AACT Career Development Workshop
Date: Tuesday, March 17
Time: 12:15 PM–2:00 PM
Location: Anaheim Marriott, Orange County Ballroom 3-4
AACT Distinguished Chinese Toxicologist Lecture, Business Meeting and Reception
Date: Monday, March 16
Time: 5:00 PM–9:00 PM
Location: Anaheim Marriott, Marquis Ballroom South
Title: Immunotoxicology: History and Current Advances
Date and Time: February 25, 2020
Presenter: Kenneth L. Hastings, DrPH, DABT, ATS Hastings Toxicology Consulting LLC
Description: Immunotoxicology research and testing have evolved from early studies of anaphylaxis to the robust and diverse field of immunotoxicology as we know it today. Early studies connecting immune dysfunction with exposure to exogenous agents focused on adverse reactions to vaccines, industrial chemicals, and ionizing radiation. Over time, immunologists described the fundamental mechanisms of immunogenic agents as well as understanding the concept of immunosuppression. These myriad achievements greatly improved public health and led to the development of immunotoxicology methods to determine all types of adverse immunological responses to designed agents such as drugs and biologics.
Title: PM2.5-Induced Imbalance of Intracellular Reactive Oxygen Species Cause Vascular Dysfunction & Development
Date and Time: November 26, 2018
Presenter: Ming-Wei Chao, PhD, DABT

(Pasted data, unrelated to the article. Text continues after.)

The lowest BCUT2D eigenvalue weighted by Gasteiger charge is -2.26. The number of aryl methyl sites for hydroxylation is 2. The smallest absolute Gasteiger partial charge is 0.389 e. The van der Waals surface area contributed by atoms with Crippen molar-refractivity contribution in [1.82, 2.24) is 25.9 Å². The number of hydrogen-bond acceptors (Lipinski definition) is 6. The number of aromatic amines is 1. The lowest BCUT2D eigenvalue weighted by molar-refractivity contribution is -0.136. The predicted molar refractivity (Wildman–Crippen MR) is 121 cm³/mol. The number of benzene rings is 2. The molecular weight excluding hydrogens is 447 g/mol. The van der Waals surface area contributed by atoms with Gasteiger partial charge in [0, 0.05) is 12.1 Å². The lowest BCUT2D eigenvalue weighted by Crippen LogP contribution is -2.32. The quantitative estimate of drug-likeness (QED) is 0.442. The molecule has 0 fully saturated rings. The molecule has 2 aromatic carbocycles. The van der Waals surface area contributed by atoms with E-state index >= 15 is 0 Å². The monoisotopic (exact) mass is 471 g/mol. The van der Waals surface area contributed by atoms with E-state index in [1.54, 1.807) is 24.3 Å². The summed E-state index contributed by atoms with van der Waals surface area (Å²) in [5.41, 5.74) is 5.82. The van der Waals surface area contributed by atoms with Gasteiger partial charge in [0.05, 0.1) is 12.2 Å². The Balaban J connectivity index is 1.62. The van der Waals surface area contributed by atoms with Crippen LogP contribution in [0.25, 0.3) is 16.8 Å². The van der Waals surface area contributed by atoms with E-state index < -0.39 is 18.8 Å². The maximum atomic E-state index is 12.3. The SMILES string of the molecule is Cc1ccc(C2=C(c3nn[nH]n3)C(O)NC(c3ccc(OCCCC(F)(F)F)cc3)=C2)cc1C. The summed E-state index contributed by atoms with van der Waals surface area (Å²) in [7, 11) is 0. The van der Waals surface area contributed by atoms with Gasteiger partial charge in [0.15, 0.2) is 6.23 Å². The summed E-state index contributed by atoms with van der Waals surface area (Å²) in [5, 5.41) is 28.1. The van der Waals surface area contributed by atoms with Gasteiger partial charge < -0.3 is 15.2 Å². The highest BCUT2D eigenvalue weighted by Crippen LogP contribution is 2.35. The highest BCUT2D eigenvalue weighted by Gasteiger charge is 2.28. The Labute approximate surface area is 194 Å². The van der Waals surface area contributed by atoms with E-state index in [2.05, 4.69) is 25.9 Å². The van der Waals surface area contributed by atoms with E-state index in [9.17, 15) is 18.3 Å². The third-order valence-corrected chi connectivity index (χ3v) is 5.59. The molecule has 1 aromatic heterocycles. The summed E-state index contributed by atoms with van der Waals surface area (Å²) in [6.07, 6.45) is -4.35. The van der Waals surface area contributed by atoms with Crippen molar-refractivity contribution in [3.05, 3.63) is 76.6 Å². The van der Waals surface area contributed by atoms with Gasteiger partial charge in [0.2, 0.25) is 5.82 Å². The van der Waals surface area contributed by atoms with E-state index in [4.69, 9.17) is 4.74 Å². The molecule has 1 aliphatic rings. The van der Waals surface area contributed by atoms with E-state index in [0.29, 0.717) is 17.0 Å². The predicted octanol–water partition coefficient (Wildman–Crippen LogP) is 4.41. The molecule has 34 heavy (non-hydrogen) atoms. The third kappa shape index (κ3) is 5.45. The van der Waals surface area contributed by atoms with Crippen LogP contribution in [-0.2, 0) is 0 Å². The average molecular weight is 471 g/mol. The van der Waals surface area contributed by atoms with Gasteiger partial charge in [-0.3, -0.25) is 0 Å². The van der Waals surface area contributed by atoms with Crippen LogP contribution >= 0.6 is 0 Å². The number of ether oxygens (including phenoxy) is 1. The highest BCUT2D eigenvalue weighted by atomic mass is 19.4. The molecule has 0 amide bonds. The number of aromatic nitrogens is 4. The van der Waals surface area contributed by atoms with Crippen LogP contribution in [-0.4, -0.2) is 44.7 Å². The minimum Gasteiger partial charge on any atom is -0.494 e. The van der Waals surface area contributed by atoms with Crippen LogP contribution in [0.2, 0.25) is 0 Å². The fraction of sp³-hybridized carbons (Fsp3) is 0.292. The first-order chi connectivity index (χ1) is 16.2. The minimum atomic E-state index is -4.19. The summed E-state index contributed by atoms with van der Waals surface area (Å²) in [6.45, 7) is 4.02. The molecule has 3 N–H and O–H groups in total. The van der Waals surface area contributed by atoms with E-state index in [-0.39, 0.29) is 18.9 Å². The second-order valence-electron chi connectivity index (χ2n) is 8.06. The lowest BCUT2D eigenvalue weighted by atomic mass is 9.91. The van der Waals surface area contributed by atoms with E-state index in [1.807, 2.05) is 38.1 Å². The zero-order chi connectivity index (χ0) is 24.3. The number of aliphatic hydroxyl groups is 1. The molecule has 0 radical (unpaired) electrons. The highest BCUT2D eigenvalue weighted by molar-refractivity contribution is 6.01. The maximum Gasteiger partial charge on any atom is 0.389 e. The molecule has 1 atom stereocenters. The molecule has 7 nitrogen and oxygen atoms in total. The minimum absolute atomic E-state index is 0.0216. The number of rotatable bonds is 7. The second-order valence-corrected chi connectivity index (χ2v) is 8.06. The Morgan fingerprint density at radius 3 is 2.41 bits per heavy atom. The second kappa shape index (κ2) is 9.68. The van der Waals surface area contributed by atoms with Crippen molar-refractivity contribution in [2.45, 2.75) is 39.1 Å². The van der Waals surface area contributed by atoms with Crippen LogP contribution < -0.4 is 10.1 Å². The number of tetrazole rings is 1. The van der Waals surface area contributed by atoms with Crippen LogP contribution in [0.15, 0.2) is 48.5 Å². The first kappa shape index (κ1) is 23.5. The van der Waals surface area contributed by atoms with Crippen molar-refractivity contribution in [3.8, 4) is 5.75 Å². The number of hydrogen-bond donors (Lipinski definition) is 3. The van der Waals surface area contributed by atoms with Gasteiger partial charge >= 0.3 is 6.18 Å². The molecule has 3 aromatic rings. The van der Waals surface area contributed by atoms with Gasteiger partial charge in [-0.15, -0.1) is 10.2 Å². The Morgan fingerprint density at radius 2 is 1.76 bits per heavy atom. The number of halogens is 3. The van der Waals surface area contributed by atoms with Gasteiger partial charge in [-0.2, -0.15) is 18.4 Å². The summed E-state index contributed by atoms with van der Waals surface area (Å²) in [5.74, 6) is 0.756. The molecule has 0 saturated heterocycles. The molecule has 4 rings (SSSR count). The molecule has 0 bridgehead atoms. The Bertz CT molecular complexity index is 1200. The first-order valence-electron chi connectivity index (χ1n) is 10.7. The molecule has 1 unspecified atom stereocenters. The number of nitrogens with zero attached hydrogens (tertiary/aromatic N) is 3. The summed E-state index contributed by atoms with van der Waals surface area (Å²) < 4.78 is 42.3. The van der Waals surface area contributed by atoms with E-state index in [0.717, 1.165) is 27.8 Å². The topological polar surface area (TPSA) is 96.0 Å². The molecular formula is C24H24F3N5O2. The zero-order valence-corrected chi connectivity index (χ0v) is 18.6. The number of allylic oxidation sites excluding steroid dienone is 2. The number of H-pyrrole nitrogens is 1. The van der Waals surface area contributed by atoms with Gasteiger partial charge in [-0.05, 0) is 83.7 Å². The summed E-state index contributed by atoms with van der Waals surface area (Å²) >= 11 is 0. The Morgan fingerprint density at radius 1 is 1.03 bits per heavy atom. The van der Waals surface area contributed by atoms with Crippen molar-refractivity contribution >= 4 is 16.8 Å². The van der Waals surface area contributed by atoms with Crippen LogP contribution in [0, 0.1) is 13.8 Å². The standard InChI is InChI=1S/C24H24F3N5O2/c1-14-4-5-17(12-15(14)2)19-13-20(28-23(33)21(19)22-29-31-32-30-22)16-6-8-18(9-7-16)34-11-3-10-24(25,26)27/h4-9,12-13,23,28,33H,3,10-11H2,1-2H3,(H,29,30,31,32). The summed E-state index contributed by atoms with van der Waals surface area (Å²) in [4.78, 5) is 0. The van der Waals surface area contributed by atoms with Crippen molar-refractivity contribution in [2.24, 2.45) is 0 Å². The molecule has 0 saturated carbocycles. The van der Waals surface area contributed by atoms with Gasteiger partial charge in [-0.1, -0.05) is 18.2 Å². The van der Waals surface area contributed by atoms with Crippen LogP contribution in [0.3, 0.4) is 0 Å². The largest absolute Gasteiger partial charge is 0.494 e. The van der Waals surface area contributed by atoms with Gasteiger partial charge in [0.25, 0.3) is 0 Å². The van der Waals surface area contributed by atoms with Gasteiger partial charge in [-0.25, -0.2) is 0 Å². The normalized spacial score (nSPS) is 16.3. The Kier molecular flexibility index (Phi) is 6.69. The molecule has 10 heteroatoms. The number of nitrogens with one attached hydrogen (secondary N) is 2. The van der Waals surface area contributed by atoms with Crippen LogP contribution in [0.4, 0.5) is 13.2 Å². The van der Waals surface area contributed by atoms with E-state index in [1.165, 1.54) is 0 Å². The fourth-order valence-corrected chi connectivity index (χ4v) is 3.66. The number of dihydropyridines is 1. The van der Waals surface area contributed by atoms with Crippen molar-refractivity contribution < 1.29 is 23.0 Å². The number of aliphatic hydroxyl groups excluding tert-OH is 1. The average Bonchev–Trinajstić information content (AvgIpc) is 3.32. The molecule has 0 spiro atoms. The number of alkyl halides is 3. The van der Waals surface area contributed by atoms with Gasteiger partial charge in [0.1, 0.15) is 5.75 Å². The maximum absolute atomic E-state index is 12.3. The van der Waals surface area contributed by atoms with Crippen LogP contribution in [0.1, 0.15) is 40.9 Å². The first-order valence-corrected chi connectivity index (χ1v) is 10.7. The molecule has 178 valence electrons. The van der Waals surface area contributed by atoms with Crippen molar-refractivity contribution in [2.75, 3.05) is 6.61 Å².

Description: Epidemiological studies suggest that an increase of PM2.5 particles in ambient air corresponds to an increase in hospital-recorded myocardial infarctions within 48 h after exposure. The mechanisms for such PM2.5-induced vascular permeability remain unknown. One of the major mechanisms underlying the effects of PM2.5 is suggested to be oxidative stress. Experiments have shown that PM2.5 induces the generation of ROS and pro-inflammatory TNF-α and IL-6 in endothelia. Transcription factor Nrf2 is translocated to the cell nucleus, activated transcription of the antioxidative enzyme HO-1, and the downstream VEGFA release. These results demonstrated that the adherens junctional VE-cadherin becomes redistributed from the membrane at cell-cell borders to the cytoplasm in response to PM2.5, disrupting cell-cell junction integrity. In addition, PM2.5-induced ROS plays also a central role in the initiation of both autophagy and apoptosis. Acute exposure to low dose of PM2.5, the levels of ATG12-ATG5-p62-LC3 increase, followed by sequentially colocalized with LAMP-2. When cells lacked the ability for autophagy, PM2.5 cannot induce cell senescence and most of the cells survived. Nevertheless, high dose PM2.5 exposure stimulates ATP depletion, followed by depolarization of their actin cytoskeleton, which sequentially inhibits PI3K/Akt activity and augments endothelial apoptosis but disrupts the p53 negative regulator, Mdm2. Furthermore, exposed prenatal rats to long-term PM2.5 might cause dose-dependently decrease both of pregnancy rate and birth rate, and induce cytokines and free radicals release in the amniotic fluid. Microarray data indicated that PM2.5 increased expression levels of various cortical miRNAs, which are positively correlated to the genes Pkn2 (astrocyte migration), Gorab (neuritogenesis), and Mobp (induces experimental allergic encephalomyelitis). In contrast, PM2.5 decreased expression of miR-338-5p and let-7e-5p, both related to mental development. In hippocampus, miR-99b-5p, miR-92b-5p and miR-99a-5p were decreased as well, leading to reduced expression of Kbtbd8 and Adam11 which demonstrated reduced cell mitosis, migration, and differentiation, and hampered learning abilities and motor coordination of the fetus. On the other hand, the fetal cerebral cortex on E18 were collected, and we found that laminar positioning of early born cortical cells expressing Tbr1 and Ctip2 were disturbed, with a scattering distribution. The effect was similar, but minor, in later born Satb2 expressed cortical cells. The neurological behaviors of the six weeks old fetal rats were examined with using Morris water maze and suggested that PM2.5 might integrate into pre-existing neuronal circuits and contribute to learning and memory loss.